Volume XXVI Issue #1 • An Excerpt From:


The Battle of The Bloody Angle,
or "Mule Shoe"

by Chris Mackowski and Kristopher D. White

Click Here to view a sample map from this article
Note: All Blue & Gray feature articles are annotated.




The East Angle of Robert E. Lee’s “Mule Shoe” position at Spotsylvania viewed from the Union artillery line along Landrum Lane.



The Battle of the
Bloody Angle, or “Mule Shoe”
Spotsylvania Court House, May 12, 1864

by Chris Mackowski and Kristopher D. White

They stood in the pre-dawn quiet, waiting, some 20,000 of them. “Surrounded by the silence of night, by darkness and by fog, they stood, listening to raindrops as they fell from leaf to leaf,” one of them remembered.1 The drizzle soaked their clothes, the mud sucked at their boots, the fog seeped into their bones. Yet some of the men of the Union II Corps still managed to doze on their feet, exhausted as they were from seven straight days of fighting and marching through the Wilderness of Spotsylvania. When the time came, when the word came down, they would rouse themselves, shake hands and bid each other good-bye, and advance south across the fields to attack the Confederate salient. In the meantime, some of them prayed. Some of them complained. Some of them fidgeted. Still, they all maintained their tight formation, and they waited.

Some eight days earlier, on May 4, Maj. Gen. Winfield Scott Hancock and his II Corps had led the way for the eastern wing of the Union Army of the Potomac as it moved south across the Rapidan River from its winter encampments into the Wilderness of Spotsylvania and Orange counties, a 70-square mile stretch of tangled second-growth forest. The II Corps settled into camp that evening near the Chancellorsville intersection that had seen such heavy fighting just a year earlier. Scars of that battle abounded: a burned home, splintered trees, bleached skulls lying above the ground they had once fought so desperately to hold. Sadly, the evening around the Chancellorsville crossroads was a bleak omen of things to come.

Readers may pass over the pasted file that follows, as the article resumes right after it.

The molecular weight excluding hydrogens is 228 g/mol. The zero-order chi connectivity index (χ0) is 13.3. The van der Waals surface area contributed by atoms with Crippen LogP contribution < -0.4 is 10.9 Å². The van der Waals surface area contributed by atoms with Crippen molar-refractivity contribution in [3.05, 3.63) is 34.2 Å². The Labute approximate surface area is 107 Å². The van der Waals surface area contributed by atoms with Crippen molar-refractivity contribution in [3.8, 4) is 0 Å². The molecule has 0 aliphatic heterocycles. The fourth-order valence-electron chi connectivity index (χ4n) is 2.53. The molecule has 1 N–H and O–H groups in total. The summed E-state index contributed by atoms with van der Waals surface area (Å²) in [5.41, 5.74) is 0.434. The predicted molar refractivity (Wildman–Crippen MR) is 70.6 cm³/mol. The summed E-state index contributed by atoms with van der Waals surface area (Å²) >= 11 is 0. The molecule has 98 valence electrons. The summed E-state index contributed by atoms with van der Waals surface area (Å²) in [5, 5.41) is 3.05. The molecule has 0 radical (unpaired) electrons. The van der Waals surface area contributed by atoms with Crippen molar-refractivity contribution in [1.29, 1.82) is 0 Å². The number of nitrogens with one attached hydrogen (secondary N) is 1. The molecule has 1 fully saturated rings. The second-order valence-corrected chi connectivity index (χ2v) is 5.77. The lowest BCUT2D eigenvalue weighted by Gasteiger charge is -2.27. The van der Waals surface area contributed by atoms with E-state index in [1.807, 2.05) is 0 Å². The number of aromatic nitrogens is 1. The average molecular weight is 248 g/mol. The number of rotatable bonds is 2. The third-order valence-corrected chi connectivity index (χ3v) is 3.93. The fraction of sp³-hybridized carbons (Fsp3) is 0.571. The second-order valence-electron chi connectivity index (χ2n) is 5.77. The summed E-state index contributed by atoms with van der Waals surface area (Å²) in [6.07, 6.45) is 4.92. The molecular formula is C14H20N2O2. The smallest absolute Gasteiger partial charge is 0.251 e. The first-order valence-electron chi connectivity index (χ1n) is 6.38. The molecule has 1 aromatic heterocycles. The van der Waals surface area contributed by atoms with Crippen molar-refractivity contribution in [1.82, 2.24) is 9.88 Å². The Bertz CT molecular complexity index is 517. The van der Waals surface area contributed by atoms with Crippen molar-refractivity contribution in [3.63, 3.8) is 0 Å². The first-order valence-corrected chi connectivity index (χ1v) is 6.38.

Crossing several miles to the west was the second wing of the Union army, led by the V Corps under Maj. Gen. Gouverneur K. Warren and followed by the VI Corps under Maj. Gen. John Sedgwick. The IX Corps, commanded by Maj. Gen. Ambrose E. Burnside, was an independent command not part of the Army of the Potomac, and it brought up the rear. The plan called for the Union forces to move through the Wilderness quickly in order to reach country that was more open and would thus give the army more room for maneuver.

The Army of the Potomac was still under the direct command of Maj. Gen. George Gordon Meade, but the army had a traveling companion that outranked the army commander: Lt. Gen. Ulysses S. Grant, commander of all Union armies. The two generals were still learning to work together, but Grant was content to see how Meade and his men performed. “My instructions for that army were all through him, and were all general in their nature, leaving all the details and the execution to him,” Grant said.2